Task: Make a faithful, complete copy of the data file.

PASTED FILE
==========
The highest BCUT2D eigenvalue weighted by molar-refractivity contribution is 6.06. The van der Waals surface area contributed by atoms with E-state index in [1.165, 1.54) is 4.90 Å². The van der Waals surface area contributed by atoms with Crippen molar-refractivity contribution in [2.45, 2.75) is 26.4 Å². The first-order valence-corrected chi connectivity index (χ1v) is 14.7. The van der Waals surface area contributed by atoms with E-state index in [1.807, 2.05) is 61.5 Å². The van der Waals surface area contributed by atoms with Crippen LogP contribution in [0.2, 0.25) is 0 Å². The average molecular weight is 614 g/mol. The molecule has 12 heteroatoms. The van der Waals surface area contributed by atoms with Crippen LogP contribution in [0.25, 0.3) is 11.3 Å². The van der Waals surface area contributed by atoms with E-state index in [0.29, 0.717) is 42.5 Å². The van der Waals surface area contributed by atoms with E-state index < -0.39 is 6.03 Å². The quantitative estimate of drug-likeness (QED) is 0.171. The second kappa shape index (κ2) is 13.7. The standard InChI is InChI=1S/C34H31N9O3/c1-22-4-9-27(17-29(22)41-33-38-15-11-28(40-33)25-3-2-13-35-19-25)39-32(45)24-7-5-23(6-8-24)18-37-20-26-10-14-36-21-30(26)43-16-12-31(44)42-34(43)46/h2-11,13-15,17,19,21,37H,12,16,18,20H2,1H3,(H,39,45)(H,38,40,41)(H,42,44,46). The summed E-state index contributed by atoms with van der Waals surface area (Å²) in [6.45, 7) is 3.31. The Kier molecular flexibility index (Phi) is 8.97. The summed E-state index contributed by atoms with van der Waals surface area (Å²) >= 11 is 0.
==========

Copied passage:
The highest BCUT2D eigenvalue weighted by molar-refractivity contribution is 6.06. The van der Waals surface area contributed by atoms with E-state index in [1.165, 1.54) is 4.90 Å². The van der Waals surface area contributed by atoms with Crippen molar-refractivity contribution in [2.45, 2.75) is 26.4 Å². The first-order valence-corrected chi connectivity index (χ1v) is 14.7. The van der Waals surface area contributed by atoms with E-state index in [1.807, 2.05) is 61.5 Å². The van der Waals surface area contributed by atoms with Crippen LogP contribution in [0.2, 0.25) is 0 Å². The average molecular weight is 614 g/mol. The molecule has 12 heteroatoms. The van der Waals surface area contributed by atoms with Crippen LogP contribution in [0.25, 0.3) is 11.3 Å². The van der Waals surface area contributed by atoms with E-state index in [0.29, 0.717) is 42.5 Å². The van der Waals surface area contributed by atoms with E-state index < -0.39 is 6.03 Å². The quantitative estimate of drug-likeness (QED) is 0.171. The second kappa shape index (κ2) is 13.7. The standard InChI is InChI=1S/C34H31N9O3/c1-22-4-9-27(17-29(22)41-33-38-15-11-28(40-33)25-3-2-13-35-19-25)39-32(45)24-7-5-23(6-8-24)18-37-20-26-10-14-36-21-30(26)43-16-12-31(44)42-34(43)46/h2-11,13-15,17,19,21,37H,12,16,18,20H2,1H3,(H,39,45)(H,38,40,41)(H,42,44,46). The summed E-state index contributed by atoms with van der Waals surface area (Å²) in [6.45, 7) is 3.31. The Kier molecular flexibility index (Phi) is 8.97. The summed E-state index contributed by atoms with van der Waals surface area (Å²) >= 11 is 0.